Heather MacDonald At Claremont McKenna Had To Have, Unfortunately, A Police Detail

She was able to speak for a while, before BLM protesters rushed the stage:

It strikes this blog that focusing on data and actual victims of crime in communities (robbery, theft, gang/turf/drug wars etc.), and by extension, how the police approach these problems is a very reasonable [topic] despite the genuine racial tensions all about.

It also deeply threatens one of the core planks of the activist worldview:  Namely, that an oppressed victim class must be led by activists against the oppressors who are using morally illegitimate state resources to punish them.  For such folks, the system was always racist and rotten to the core, and thus requires their moral, social and political vision of a just society and their political activism to make it right.

Damn those who disagree.

Unsurprisingly, this is probably how you get campus protesters, university enablers and sympathetic mobs emotionally, financially, and personally justified in stopping Heather MacDonald from speaking and requiring her to get a security detail.

Meanwhile, criminals, victims of crime, police officers and private citizens carry on.

Heather MacDonald: ‘The War On Cops’

C-Span interview with MacDonald on the book here.

Furthermore, as previously and often posted:

“First, if any opinion is compelled to silence, that opinion may, for aught we can certainly know, be true. To deny this is to assume our own infallibility.’

‘Secondly, though the silenced opinion be an error, it may, and very commonly does, contain a portion of truth; and since the general or prevailing opinion on any subject is rarely or never the whole truth, it is only by the collision of adverse opinions that the remainder of the truth has any chance of being supplied. ‘

‘Thirdly, even if the received opinion be not only true, but the whole truth; unless it is suffered to be, and actually is, vigorously and earnestly contested, it will, by most of those who receive it, be held in the manner of a prejudice, with little comprehension or feeling of its rational grounds. ‘

And not only this, but, fourthly, the meaning of the doctrine itself will be in danger of being lost, or enfeebled, and deprived of its vital effect on the character and conduct: the dogma becoming a mere formal profession, inefficacious for good, but cumbering the ground, and preventing the growth of any real and heartfelt conviction, from reason or personal experience.”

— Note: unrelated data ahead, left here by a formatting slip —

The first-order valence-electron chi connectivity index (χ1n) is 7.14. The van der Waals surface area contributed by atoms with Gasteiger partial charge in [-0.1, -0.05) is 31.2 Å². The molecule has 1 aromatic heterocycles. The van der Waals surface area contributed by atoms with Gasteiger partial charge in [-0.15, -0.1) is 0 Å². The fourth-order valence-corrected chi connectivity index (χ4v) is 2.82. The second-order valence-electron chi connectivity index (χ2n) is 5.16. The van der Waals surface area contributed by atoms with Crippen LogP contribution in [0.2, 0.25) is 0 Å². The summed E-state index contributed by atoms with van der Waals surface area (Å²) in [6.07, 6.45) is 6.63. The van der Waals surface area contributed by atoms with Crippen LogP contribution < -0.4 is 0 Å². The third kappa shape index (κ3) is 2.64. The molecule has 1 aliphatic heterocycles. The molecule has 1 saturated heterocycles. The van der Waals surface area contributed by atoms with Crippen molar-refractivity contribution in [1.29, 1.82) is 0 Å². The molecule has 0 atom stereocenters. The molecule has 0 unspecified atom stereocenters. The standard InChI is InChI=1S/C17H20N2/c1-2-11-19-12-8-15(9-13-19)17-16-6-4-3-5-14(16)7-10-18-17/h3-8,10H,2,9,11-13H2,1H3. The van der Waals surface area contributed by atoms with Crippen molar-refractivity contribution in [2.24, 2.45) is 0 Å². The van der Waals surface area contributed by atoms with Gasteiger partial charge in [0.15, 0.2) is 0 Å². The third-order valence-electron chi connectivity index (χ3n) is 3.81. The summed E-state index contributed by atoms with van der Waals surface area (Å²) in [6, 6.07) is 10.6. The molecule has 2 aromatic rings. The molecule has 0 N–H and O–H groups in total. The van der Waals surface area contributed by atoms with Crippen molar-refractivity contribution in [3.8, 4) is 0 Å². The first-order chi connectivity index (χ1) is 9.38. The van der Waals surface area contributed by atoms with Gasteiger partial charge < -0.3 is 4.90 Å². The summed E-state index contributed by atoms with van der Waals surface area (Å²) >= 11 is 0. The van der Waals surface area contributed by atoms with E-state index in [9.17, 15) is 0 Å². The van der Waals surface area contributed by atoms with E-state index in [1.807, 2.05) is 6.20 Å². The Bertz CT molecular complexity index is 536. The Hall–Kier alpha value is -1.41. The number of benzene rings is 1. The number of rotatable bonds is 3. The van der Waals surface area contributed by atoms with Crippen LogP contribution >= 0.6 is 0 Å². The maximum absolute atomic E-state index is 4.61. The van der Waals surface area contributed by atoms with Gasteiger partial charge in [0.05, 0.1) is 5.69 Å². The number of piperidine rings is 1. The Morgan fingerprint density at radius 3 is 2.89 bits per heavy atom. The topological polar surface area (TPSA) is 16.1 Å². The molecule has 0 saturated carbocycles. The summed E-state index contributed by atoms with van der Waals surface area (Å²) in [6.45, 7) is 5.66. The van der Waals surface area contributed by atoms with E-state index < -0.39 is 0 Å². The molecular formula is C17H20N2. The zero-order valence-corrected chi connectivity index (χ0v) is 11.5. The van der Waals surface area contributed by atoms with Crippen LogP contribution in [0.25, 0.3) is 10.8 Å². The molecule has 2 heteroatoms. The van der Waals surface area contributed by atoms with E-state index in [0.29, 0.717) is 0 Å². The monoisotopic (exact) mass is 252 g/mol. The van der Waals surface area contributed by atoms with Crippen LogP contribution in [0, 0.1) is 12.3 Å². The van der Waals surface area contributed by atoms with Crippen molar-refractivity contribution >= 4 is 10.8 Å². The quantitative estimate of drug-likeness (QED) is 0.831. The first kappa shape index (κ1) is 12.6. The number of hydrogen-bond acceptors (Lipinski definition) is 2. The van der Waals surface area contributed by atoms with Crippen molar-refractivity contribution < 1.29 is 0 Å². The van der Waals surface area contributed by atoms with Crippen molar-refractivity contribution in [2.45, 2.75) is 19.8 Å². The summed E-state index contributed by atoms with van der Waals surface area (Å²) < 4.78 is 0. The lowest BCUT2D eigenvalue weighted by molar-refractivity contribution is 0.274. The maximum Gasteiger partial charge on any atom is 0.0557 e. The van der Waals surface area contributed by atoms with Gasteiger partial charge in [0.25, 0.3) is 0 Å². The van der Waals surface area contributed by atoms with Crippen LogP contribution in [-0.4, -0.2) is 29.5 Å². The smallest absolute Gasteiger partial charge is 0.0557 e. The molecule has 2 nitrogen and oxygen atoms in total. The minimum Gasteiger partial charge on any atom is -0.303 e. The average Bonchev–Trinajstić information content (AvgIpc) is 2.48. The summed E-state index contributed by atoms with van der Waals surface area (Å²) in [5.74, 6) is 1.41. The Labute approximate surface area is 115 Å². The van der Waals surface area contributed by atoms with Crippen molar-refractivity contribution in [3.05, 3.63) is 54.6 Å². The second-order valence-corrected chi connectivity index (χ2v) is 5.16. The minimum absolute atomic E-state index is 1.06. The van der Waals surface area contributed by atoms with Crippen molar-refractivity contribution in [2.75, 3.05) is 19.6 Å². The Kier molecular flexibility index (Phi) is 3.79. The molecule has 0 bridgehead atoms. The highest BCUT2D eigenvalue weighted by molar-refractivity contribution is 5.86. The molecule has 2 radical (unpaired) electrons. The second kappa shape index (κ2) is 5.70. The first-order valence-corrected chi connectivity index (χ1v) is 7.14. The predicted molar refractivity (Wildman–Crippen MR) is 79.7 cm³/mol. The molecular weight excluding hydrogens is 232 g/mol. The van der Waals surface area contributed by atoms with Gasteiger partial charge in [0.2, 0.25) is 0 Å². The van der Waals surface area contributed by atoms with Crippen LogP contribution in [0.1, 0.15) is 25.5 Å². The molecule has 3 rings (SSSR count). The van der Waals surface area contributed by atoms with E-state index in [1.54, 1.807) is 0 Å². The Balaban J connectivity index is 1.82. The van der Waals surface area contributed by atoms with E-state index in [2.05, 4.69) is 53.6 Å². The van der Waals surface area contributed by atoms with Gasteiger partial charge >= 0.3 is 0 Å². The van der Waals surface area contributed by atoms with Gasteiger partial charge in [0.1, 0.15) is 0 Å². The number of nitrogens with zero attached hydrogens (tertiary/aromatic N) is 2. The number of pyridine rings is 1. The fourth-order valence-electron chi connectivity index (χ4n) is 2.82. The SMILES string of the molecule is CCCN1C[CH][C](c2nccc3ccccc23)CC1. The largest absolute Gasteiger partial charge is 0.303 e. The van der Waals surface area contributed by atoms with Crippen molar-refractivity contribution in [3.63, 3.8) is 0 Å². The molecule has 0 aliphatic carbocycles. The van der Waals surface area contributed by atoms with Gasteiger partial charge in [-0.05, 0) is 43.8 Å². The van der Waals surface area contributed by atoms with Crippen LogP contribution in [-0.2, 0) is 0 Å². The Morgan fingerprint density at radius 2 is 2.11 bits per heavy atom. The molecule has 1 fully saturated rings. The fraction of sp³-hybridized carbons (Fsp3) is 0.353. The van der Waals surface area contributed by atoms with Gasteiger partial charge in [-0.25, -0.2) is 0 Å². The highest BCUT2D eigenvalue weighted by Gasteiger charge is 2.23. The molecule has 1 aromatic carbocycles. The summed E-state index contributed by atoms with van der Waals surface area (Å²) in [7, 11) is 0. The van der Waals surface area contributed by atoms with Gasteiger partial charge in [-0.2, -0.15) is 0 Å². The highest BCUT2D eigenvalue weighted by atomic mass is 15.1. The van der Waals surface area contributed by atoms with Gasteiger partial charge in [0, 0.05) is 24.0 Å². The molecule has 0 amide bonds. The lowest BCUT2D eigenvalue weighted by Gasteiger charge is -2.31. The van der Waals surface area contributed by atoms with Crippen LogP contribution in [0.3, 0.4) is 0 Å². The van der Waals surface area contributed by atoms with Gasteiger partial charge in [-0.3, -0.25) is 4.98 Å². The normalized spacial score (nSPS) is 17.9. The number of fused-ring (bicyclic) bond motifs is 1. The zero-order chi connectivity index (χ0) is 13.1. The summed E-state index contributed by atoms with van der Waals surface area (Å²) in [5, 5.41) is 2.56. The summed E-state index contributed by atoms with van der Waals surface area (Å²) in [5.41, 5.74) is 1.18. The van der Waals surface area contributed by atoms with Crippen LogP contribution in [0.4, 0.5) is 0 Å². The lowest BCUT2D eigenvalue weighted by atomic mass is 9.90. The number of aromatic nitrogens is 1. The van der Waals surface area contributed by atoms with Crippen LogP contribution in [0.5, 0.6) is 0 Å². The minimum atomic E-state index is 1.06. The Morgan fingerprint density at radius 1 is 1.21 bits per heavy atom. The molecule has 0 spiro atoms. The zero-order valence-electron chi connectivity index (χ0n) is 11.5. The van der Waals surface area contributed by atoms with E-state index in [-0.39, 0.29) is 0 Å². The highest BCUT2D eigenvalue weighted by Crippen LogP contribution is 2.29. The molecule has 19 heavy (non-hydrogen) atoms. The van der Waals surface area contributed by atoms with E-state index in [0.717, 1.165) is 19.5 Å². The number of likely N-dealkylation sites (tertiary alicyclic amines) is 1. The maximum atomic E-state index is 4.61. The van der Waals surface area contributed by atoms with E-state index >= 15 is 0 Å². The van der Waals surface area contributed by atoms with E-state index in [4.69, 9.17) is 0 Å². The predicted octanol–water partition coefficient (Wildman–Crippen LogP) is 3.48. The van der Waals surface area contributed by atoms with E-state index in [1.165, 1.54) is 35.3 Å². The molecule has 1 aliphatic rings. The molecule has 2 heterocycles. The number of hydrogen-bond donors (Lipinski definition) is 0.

-John Stuart Mill ‘On Liberty: Chapter II-Of The Liberty Of Thought And Discussion’

The Intellectual Cowardice Of The Crowd-Charles Murray At Middlebury College

Your Face-Data Has Been Processed For Future Reference And A Link To Richard Serra

Via Marginal Revolution: ‘Neural Network Learns To Identify Criminals By Their Faces

Of course, if they find the guy who mugged you, that would be great (or before he mugs you, even better, right?), but if there’s an error, or mismanagement of the system, that would be pretty awful.

San Francisco visualized crime data mapped as elevation from a few years back.

I’m guessing we’ll see more case law dealing with this as time goes on.

Computational Criminology And Predictive Policing.

‘Computational criminology seeks to address criminological problems through the use of applied mathematics, computer science and criminology. Methods include algorithms, data mining, data structures and software development.’

Limited Resources + Potentially Imminent Risk/Harm + Repeat Offenders/Learned Skills + Violence + Lots Of Room For Error = Too Much Practical Upside To Not Adopt Additional Means Of Fighting Crime.

Heather MacDonald At The City Journal: ‘The Sidewalks Of San Francisco’

I suppose predictive analytics, big data, and machine learning are really only as good as the people using them.